The nuclei from the cerebellum are formed by a complex process of neurogenesis and neuronal migration. There are two types of grey matter in the cerebellum, the deep cerebellar nuclei and an external cerebellar cortex. There are 4 deep nuclei formed and the output of the cerebellar cortex are relayed through these nuclei, the ventricular layer produces 4 types of neurons that migrate to the cortex. The adjacent rhombic lips gives rise to cerebellar granule cells. . Granule cells function in coordinating afferent input to and motor output from the cerebellum through excitatory connections with the Purkinje cells. Proper cerebellum function requires well-organised neuronal connections and the integration of afferent and efferent fibres throughout the cerebellar circuit . The cerebellum functions in sensorimotor, balance control and vestibular ocular reflex, however recent studies have come out and shown that the cerebellum has a wide range of cognitive functions which include speech, memory and cognitive functions .
Granule cells migrate tangentially from the rhombic lip to form the transient structure, the external germinal layer (EGL). The EGL consists of an outer and inner layer that is sandwiched between the pia mater and the purkinje cell layer. During this tangential migration, granule cells extend two horizontal processes. Granule cells move from the outer layer of the EGL to differentiate in the inner layer of the EGL. Differentiated cells continue to move radially to the granule cell layer on the inner surface of the purkinje cell layer During radial migration, granule cells extend vertical processes and move through the purkinje cell layer on the radial processes of Bergmann glia.
Purkinje cells originate from the ventricular neuroepithelium and migrate radially towards the pial surface. Many studies have shown that purkinje cells use radial glia processes as a scaffold in this migration. The movement results in a 3 to 4 cell thick layer of purkinje cells beneath the EGL. This layer becomes 1 cell thick 1 week after birth.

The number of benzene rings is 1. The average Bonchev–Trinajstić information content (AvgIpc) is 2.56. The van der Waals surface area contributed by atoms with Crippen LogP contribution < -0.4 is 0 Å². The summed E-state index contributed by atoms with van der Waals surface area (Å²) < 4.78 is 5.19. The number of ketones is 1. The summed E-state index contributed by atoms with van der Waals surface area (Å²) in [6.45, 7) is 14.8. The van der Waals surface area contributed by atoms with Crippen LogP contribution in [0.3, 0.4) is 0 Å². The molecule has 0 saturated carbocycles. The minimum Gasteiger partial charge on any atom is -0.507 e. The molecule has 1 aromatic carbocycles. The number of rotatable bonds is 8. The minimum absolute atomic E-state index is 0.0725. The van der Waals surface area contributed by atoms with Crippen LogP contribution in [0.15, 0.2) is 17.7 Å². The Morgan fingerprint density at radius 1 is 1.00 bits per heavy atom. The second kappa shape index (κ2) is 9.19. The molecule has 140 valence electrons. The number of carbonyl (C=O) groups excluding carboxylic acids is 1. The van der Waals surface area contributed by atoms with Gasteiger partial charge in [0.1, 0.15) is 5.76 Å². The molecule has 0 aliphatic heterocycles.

Figure 5: Granule cell (yellow) and purkinje cell (green) migration timetable in mouse cerebellum. Top shows sagittal sections of entire cerebellum. Bottom shows movement of individual cells at interface of EGL and purkinje cell layer.
Cell Signaling in Cerebellar Development
Many different cell signaling pathways are involved with cell migration, proliferation, and differentiation in the cerebellum. Sonic hedgehog (SHH) is particularly important in the proliferation of granule cells in the external germinal layer. The external germinal layer (EGL) is the area of transit amplification of granule cell precursors. This layer is transient and lies on the external surface of the cerebellum until the cells differentiate and migrate radially to their final destination in the internal granule cell layer. SHH is secreted by the purkinje cells and acts locally, causing the granule cell precursors to undergo mitosis and Bergmann glia to differentiate. The autocrine function of SHH on the purkinje cells is unknown.  Proliferating cells in the EGL must also be positive for Atoh1, a transcription factor that represses differentiation and promotes division via SHH signaling. In a similar manner to SHH and Atoh1, the pia mater secretes Sdf1 which interacts with the receptor Cxcr4 to maintain proliferation in the EGL. Cells exit proliferation and move to the inner EGL where they differentiate upon expression of Neurod1 and interaction with the extracellular matrix components of the inner EGL, vitronectin, F3, and contactin.  Granule cell migration is stimulated by D-serine secreted by the Bergmann glia. This can be inhibited by DAAO or SR.
Fibroblast Growth Factor (FGF) plays a role in allocating the isthmus area of the cerebellum. FGF8 is found in high concentrations in the rostral region of rhombomere 1 and decreased concentrations near the caudal region of rhombomere 1. It is necessary for the formation of the vermis of the cerebellum but the cerebellar hemispheres form independently of FGF8.
Reelin is an important signaling molecule that plays a role in many different in the developing brain. Reelin is a glycoprotein secreted by cells in the EGL and rhombic lip and affects purkinje cells through a signal transduction pathway involving receptors VLDLR and ApoER2, adaptor protein Dab1, and many other further downstream intracellular signaling molecules. Reelin has shown to play a role in formation of the monolayer of purkinje cells and detachment of purkinje cells from radial glia. It may also affect other cell morphology and migration in the cerebellum.
Cerebellum Developmental Weeks
Key Historical Discoveries